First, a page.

An unfortunate reality about the condition of some homes in the area has freed up money for weatherization programs conducted through the York County Planning Commission.
The county had intended to use the money -- about $160,000 from federal and state sources -- to weatherize the homes of people who had recently used a crisis program to get an emergency furnace repair or replacement, said Susan McKeever, who manages the program for the planning commission.
Officials prefer to work on the homes of those who have had the emergency furnace work completed because weatherization protects the furnace investment, she said.
But while there were plenty of willing and qualified individuals, their homes fell short of meeting the program qualifications, she said.
"When a home has moisture or mold, we can't work on them," she said. "Making the house tighter makes more moisture and mold growth, so some homes just aren't going to qualify."
What next? From November 2012 through April 2013, the crisis program repaired or replaced 132 furnaces because people had no heat. There were only about 80 for the same period of 2011 and 2012, she said.
With an increasing need so clearly demonstrated, McKeever said she's hoping the program guidelines will change so there's a way to help the people who have water or moisture problems in their homes.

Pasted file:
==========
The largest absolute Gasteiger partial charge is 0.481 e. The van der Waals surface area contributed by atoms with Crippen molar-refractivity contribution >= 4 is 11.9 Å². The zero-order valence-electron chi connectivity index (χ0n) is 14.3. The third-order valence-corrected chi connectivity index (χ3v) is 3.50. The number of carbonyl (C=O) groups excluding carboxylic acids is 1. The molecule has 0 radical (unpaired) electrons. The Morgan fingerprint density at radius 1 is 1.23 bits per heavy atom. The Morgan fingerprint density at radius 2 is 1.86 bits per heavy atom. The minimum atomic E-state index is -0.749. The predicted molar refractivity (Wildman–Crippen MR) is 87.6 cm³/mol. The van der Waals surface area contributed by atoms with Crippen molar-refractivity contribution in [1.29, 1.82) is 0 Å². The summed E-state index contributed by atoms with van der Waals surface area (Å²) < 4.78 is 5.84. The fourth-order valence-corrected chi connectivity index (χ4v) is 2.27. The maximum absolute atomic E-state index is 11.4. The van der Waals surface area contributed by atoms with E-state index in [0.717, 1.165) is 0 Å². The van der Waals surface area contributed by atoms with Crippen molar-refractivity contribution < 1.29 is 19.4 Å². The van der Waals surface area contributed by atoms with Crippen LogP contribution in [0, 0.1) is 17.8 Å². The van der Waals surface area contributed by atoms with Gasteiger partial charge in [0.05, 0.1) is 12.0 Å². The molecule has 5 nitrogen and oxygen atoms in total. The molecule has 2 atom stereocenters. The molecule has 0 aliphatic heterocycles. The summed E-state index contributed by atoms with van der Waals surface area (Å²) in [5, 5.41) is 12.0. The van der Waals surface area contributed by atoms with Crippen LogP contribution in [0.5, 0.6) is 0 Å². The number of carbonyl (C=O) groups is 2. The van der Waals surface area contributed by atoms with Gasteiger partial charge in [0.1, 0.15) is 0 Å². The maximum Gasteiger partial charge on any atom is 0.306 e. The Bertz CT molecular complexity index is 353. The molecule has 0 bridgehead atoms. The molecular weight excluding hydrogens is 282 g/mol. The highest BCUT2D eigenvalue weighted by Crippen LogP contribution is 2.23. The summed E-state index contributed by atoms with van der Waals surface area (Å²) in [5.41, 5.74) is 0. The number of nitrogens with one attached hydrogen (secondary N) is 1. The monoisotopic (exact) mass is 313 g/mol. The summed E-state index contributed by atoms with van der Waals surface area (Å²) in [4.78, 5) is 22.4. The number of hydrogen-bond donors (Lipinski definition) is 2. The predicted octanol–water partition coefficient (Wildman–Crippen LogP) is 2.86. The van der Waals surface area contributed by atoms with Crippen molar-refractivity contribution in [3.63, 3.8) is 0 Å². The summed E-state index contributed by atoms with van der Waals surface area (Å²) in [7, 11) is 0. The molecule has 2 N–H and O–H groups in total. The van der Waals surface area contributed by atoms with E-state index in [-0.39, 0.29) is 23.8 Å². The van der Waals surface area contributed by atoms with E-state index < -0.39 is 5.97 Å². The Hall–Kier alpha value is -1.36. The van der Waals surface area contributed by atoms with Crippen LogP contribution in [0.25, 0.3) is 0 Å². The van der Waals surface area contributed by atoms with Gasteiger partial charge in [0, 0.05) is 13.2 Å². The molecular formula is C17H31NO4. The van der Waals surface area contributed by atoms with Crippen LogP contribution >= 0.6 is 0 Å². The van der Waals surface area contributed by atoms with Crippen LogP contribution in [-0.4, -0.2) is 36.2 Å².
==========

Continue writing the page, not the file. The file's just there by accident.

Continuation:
But in the meantime, because so many of their homes didn't meet the requirements, the remaining money must be used on the homes of any income-qualified Yorkers, she said.
Income guidelines slide according to the number of people in a household, starting at $22,980 for a single person to $79,260 for a family of eight.
The process includes weatherproofing measures such as attic and basement insulation, water heater and pipe insulation, weather stripping and caulking and broken window replacement.
The $160,000 is estimated to cover about 25 houses, she said.
State and federal weather programs at work in York County have helped more than 600 people over the past three years. The annual allocation ranges between $600,000 and $700,000, she said.
Why? The weatherization program is designed to improve efficiency and reduce heating and cooling costs for low-income families, with priority given to high energy users such as the elderly, people with disabilities, and families with children.
Both owners and renters may apply. No lien is filed against homes, but landlords must share some of the cost.
Specially trained workers complete the weatherization free of charge to homeowners and renters.
To apply, call the York County Planning Commission at 717-771-9870 ask for the Weatherization Program.
-- Reach Christina Kauff man at email@example.com.